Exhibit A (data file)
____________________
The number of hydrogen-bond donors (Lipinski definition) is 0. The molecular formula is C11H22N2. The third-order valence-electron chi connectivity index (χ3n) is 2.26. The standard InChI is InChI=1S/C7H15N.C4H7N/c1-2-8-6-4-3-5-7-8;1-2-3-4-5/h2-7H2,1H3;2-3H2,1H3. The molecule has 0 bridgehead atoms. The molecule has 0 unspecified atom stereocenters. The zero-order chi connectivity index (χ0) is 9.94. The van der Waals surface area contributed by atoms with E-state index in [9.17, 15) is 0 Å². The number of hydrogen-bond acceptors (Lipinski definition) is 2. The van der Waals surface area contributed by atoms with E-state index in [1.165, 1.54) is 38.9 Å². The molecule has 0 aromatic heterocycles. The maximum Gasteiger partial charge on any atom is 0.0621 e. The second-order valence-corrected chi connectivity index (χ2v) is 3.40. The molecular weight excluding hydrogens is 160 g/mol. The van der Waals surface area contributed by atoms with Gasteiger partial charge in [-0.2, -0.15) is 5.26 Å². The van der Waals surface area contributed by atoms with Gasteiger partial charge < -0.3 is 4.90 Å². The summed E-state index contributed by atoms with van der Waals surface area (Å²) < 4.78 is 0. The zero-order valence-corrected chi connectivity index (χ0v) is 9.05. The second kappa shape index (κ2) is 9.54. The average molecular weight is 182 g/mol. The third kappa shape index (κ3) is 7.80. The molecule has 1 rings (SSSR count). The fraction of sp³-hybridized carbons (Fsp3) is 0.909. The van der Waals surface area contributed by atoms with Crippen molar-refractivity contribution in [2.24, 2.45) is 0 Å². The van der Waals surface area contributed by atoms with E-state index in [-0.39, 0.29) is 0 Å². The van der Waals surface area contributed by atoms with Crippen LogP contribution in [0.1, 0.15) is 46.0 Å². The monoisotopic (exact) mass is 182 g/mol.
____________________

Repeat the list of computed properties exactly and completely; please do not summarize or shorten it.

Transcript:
The number of hydrogen-bond donors (Lipinski definition) is 0. The molecular formula is C11H22N2. The third-order valence-electron chi connectivity index (χ3n) is 2.26. The standard InChI is InChI=1S/C7H15N.C4H7N/c1-2-8-6-4-3-5-7-8;1-2-3-4-5/h2-7H2,1H3;2-3H2,1H3. The molecule has 0 bridgehead atoms. The molecule has 0 unspecified atom stereocenters. The zero-order chi connectivity index (χ0) is 9.94. The van der Waals surface area contributed by atoms with E-state index in [9.17, 15) is 0 Å². The number of hydrogen-bond acceptors (Lipinski definition) is 2. The van der Waals surface area contributed by atoms with E-state index in [1.165, 1.54) is 38.9 Å². The molecule has 0 aromatic heterocycles. The maximum Gasteiger partial charge on any atom is 0.0621 e. The second-order valence-corrected chi connectivity index (χ2v) is 3.40. The molecular weight excluding hydrogens is 160 g/mol. The van der Waals surface area contributed by atoms with Gasteiger partial charge in [-0.2, -0.15) is 5.26 Å². The van der Waals surface area contributed by atoms with Gasteiger partial charge < -0.3 is 4.90 Å². The summed E-state index contributed by atoms with van der Waals surface area (Å²) < 4.78 is 0. The zero-order valence-corrected chi connectivity index (χ0v) is 9.05. The second kappa shape index (κ2) is 9.54. The average molecular weight is 182 g/mol. The third kappa shape index (κ3) is 7.80. The molecule has 1 rings (SSSR count). The fraction of sp³-hybridized carbons (Fsp3) is 0.909. The van der Waals surface area contributed by atoms with Crippen molar-refractivity contribution in [2.24, 2.45) is 0 Å². The van der Waals surface area contributed by atoms with E-state index in [-0.39, 0.29) is 0 Å². The van der Waals surface area contributed by atoms with Crippen LogP contribution in [0.1, 0.15) is 46.0 Å². The monoisotopic (exact) mass is 182 g/mol.